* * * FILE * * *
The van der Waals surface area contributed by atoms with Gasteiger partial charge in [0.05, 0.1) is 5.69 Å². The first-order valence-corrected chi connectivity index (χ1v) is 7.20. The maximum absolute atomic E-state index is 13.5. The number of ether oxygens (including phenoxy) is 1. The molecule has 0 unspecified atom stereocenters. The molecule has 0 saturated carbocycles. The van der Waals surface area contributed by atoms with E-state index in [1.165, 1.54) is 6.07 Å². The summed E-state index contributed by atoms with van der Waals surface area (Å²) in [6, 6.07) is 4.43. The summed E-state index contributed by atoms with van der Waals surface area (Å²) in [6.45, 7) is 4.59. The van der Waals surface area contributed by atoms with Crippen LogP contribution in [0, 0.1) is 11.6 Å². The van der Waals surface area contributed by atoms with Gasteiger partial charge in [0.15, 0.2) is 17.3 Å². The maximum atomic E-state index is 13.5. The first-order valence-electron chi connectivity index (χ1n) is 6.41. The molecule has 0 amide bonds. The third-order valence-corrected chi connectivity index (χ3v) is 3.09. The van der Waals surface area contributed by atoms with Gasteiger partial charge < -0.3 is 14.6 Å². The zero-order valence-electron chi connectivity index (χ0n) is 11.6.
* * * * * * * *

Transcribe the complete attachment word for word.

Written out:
The van der Waals surface area contributed by atoms with Gasteiger partial charge in [0.05, 0.1) is 5.69 Å². The first-order valence-corrected chi connectivity index (χ1v) is 7.20. The maximum absolute atomic E-state index is 13.5. The number of ether oxygens (including phenoxy) is 1. The molecule has 0 unspecified atom stereocenters. The molecule has 0 saturated carbocycles. The van der Waals surface area contributed by atoms with E-state index in [1.165, 1.54) is 6.07 Å². The summed E-state index contributed by atoms with van der Waals surface area (Å²) in [6, 6.07) is 4.43. The summed E-state index contributed by atoms with van der Waals surface area (Å²) in [6.45, 7) is 4.59. The van der Waals surface area contributed by atoms with Crippen LogP contribution in [0, 0.1) is 11.6 Å². The van der Waals surface area contributed by atoms with Gasteiger partial charge in [0.15, 0.2) is 17.3 Å². The maximum atomic E-state index is 13.5. The first-order valence-electron chi connectivity index (χ1n) is 6.41. The molecule has 0 amide bonds. The third-order valence-corrected chi connectivity index (χ3v) is 3.09. The van der Waals surface area contributed by atoms with Gasteiger partial charge < -0.3 is 14.6 Å². The zero-order valence-electron chi connectivity index (χ0n) is 11.6.